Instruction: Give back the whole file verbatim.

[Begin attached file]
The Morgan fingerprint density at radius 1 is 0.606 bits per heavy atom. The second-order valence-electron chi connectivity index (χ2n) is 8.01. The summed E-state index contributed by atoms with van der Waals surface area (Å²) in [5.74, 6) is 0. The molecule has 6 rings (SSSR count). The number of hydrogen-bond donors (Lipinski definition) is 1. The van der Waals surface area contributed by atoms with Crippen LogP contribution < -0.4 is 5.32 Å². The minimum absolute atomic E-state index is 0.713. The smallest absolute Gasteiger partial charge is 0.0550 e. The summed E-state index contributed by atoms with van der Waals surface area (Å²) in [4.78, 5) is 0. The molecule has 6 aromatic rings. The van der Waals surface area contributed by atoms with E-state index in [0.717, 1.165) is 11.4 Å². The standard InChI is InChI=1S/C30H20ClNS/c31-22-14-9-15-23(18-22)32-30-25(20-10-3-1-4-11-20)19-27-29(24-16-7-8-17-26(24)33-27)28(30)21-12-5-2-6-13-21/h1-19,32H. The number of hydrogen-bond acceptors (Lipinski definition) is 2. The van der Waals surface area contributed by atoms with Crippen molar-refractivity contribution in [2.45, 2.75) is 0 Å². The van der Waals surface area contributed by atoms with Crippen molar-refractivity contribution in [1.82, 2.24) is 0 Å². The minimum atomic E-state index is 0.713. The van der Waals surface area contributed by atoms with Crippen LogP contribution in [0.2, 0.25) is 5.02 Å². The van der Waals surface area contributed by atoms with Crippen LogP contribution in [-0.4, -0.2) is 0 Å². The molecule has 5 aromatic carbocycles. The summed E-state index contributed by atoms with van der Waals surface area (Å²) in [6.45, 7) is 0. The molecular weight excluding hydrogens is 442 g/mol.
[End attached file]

The Morgan fingerprint density at radius 1 is 0.606 bits per heavy atom. The second-order valence-electron chi connectivity index (χ2n) is 8.01. The summed E-state index contributed by atoms with van der Waals surface area (Å²) in [5.74, 6) is 0. The molecule has 6 rings (SSSR count). The number of hydrogen-bond donors (Lipinski definition) is 1. The van der Waals surface area contributed by atoms with Crippen LogP contribution < -0.4 is 5.32 Å². The minimum absolute atomic E-state index is 0.713. The smallest absolute Gasteiger partial charge is 0.0550 e. The summed E-state index contributed by atoms with van der Waals surface area (Å²) in [4.78, 5) is 0. The molecule has 6 aromatic rings. The van der Waals surface area contributed by atoms with E-state index in [0.717, 1.165) is 11.4 Å². The standard InChI is InChI=1S/C30H20ClNS/c31-22-14-9-15-23(18-22)32-30-25(20-10-3-1-4-11-20)19-27-29(24-16-7-8-17-26(24)33-27)28(30)21-12-5-2-6-13-21/h1-19,32H. The number of hydrogen-bond acceptors (Lipinski definition) is 2. The van der Waals surface area contributed by atoms with Crippen molar-refractivity contribution in [2.45, 2.75) is 0 Å². The van der Waals surface area contributed by atoms with Crippen molar-refractivity contribution in [1.82, 2.24) is 0 Å². The minimum atomic E-state index is 0.713. The van der Waals surface area contributed by atoms with Crippen LogP contribution in [0.2, 0.25) is 5.02 Å². The van der Waals surface area contributed by atoms with Crippen LogP contribution in [-0.4, -0.2) is 0 Å². The molecule has 5 aromatic carbocycles. The summed E-state index contributed by atoms with van der Waals surface area (Å²) in [6.45, 7) is 0. The molecular weight excluding hydrogens is 442 g/mol.